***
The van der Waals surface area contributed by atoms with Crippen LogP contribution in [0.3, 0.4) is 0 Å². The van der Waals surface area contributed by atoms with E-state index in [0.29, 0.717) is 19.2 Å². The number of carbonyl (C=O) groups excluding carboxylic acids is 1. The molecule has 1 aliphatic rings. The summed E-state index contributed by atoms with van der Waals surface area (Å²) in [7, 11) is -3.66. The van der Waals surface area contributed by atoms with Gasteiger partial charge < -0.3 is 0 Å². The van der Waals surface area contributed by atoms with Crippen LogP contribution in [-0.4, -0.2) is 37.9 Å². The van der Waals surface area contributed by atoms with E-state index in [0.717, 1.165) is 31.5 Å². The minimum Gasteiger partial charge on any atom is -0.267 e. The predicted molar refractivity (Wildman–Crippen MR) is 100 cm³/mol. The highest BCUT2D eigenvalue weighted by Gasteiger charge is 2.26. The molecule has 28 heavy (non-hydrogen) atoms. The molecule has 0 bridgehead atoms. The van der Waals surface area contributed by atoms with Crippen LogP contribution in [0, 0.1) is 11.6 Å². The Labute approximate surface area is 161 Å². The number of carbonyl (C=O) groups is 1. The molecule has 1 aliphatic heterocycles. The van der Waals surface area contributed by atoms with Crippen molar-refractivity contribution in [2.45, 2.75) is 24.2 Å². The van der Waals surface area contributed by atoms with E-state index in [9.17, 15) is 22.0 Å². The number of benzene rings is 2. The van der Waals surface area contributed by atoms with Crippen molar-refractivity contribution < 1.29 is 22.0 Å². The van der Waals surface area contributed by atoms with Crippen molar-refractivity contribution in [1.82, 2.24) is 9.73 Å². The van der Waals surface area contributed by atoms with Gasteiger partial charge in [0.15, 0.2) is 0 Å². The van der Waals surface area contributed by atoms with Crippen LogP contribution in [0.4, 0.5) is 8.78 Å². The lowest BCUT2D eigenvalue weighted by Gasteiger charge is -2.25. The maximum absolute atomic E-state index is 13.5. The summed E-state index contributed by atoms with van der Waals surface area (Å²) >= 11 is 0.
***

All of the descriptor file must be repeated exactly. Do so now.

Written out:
The van der Waals surface area contributed by atoms with Crippen LogP contribution in [0.3, 0.4) is 0 Å². The van der Waals surface area contributed by atoms with E-state index in [0.29, 0.717) is 19.2 Å². The number of carbonyl (C=O) groups excluding carboxylic acids is 1. The molecule has 1 aliphatic rings. The summed E-state index contributed by atoms with van der Waals surface area (Å²) in [7, 11) is -3.66. The van der Waals surface area contributed by atoms with Gasteiger partial charge < -0.3 is 0 Å². The van der Waals surface area contributed by atoms with Crippen LogP contribution in [-0.4, -0.2) is 37.9 Å². The van der Waals surface area contributed by atoms with E-state index in [0.717, 1.165) is 31.5 Å². The minimum Gasteiger partial charge on any atom is -0.267 e. The predicted molar refractivity (Wildman–Crippen MR) is 100 cm³/mol. The highest BCUT2D eigenvalue weighted by Gasteiger charge is 2.26. The molecule has 28 heavy (non-hydrogen) atoms. The molecule has 0 bridgehead atoms. The van der Waals surface area contributed by atoms with Crippen LogP contribution in [0, 0.1) is 11.6 Å². The Labute approximate surface area is 161 Å². The number of carbonyl (C=O) groups is 1. The molecule has 1 aliphatic heterocycles. The van der Waals surface area contributed by atoms with Crippen molar-refractivity contribution in [2.45, 2.75) is 24.2 Å². The van der Waals surface area contributed by atoms with E-state index in [9.17, 15) is 22.0 Å². The number of benzene rings is 2. The van der Waals surface area contributed by atoms with Crippen molar-refractivity contribution < 1.29 is 22.0 Å². The van der Waals surface area contributed by atoms with Crippen molar-refractivity contribution in [1.82, 2.24) is 9.73 Å². The van der Waals surface area contributed by atoms with Gasteiger partial charge in [0.15, 0.2) is 0 Å². The van der Waals surface area contributed by atoms with Crippen LogP contribution in [0.4, 0.5) is 8.78 Å². The lowest BCUT2D eigenvalue weighted by Gasteiger charge is -2.25. The maximum absolute atomic E-state index is 13.5. The summed E-state index contributed by atoms with van der Waals surface area (Å²) >= 11 is 0.